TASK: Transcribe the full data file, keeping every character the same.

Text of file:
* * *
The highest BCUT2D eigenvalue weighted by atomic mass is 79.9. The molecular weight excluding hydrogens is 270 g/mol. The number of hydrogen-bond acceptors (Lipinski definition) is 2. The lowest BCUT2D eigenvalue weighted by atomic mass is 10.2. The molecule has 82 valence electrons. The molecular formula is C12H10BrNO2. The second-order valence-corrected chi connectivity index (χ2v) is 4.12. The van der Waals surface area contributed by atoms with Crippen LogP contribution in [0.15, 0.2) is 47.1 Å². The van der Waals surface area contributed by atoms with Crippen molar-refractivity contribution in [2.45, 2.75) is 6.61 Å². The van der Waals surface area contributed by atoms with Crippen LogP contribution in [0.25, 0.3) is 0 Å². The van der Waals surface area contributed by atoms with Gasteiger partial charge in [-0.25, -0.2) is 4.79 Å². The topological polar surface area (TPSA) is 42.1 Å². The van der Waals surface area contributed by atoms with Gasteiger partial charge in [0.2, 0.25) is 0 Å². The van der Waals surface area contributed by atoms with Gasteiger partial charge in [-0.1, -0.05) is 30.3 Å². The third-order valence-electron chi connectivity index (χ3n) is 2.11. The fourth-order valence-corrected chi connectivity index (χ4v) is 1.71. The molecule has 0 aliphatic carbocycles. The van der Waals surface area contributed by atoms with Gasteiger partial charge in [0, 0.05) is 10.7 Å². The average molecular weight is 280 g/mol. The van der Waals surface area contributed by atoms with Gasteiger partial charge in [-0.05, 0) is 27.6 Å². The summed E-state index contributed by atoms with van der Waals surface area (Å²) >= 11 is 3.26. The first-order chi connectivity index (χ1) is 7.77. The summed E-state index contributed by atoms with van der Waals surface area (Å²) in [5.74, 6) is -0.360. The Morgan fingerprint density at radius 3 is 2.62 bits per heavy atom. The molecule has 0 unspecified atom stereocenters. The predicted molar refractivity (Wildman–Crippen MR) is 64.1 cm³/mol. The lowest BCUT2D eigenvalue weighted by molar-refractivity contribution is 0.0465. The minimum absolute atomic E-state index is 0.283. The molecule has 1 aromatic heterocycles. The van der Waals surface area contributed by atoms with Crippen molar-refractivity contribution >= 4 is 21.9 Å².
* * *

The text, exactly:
The highest BCUT2D eigenvalue weighted by atomic mass is 79.9. The molecular weight excluding hydrogens is 270 g/mol. The number of hydrogen-bond acceptors (Lipinski definition) is 2. The lowest BCUT2D eigenvalue weighted by atomic mass is 10.2. The molecule has 82 valence electrons. The molecular formula is C12H10BrNO2. The second-order valence-corrected chi connectivity index (χ2v) is 4.12. The van der Waals surface area contributed by atoms with Crippen LogP contribution in [0.15, 0.2) is 47.1 Å². The van der Waals surface area contributed by atoms with Crippen molar-refractivity contribution in [2.45, 2.75) is 6.61 Å². The van der Waals surface area contributed by atoms with Crippen LogP contribution in [0.25, 0.3) is 0 Å². The van der Waals surface area contributed by atoms with Gasteiger partial charge in [-0.25, -0.2) is 4.79 Å². The topological polar surface area (TPSA) is 42.1 Å². The van der Waals surface area contributed by atoms with Gasteiger partial charge in [0.2, 0.25) is 0 Å². The van der Waals surface area contributed by atoms with Gasteiger partial charge in [-0.1, -0.05) is 30.3 Å². The third-order valence-electron chi connectivity index (χ3n) is 2.11. The fourth-order valence-corrected chi connectivity index (χ4v) is 1.71. The molecule has 0 aliphatic carbocycles. The van der Waals surface area contributed by atoms with Gasteiger partial charge in [0, 0.05) is 10.7 Å². The average molecular weight is 280 g/mol. The van der Waals surface area contributed by atoms with Gasteiger partial charge in [-0.05, 0) is 27.6 Å². The summed E-state index contributed by atoms with van der Waals surface area (Å²) >= 11 is 3.26. The first-order chi connectivity index (χ1) is 7.77. The summed E-state index contributed by atoms with van der Waals surface area (Å²) in [5.74, 6) is -0.360. The Morgan fingerprint density at radius 3 is 2.62 bits per heavy atom. The molecule has 0 unspecified atom stereocenters. The predicted molar refractivity (Wildman–Crippen MR) is 64.1 cm³/mol. The lowest BCUT2D eigenvalue weighted by molar-refractivity contribution is 0.0465. The minimum absolute atomic E-state index is 0.283. The molecule has 1 aromatic heterocycles. The van der Waals surface area contributed by atoms with Crippen molar-refractivity contribution >= 4 is 21.9 Å².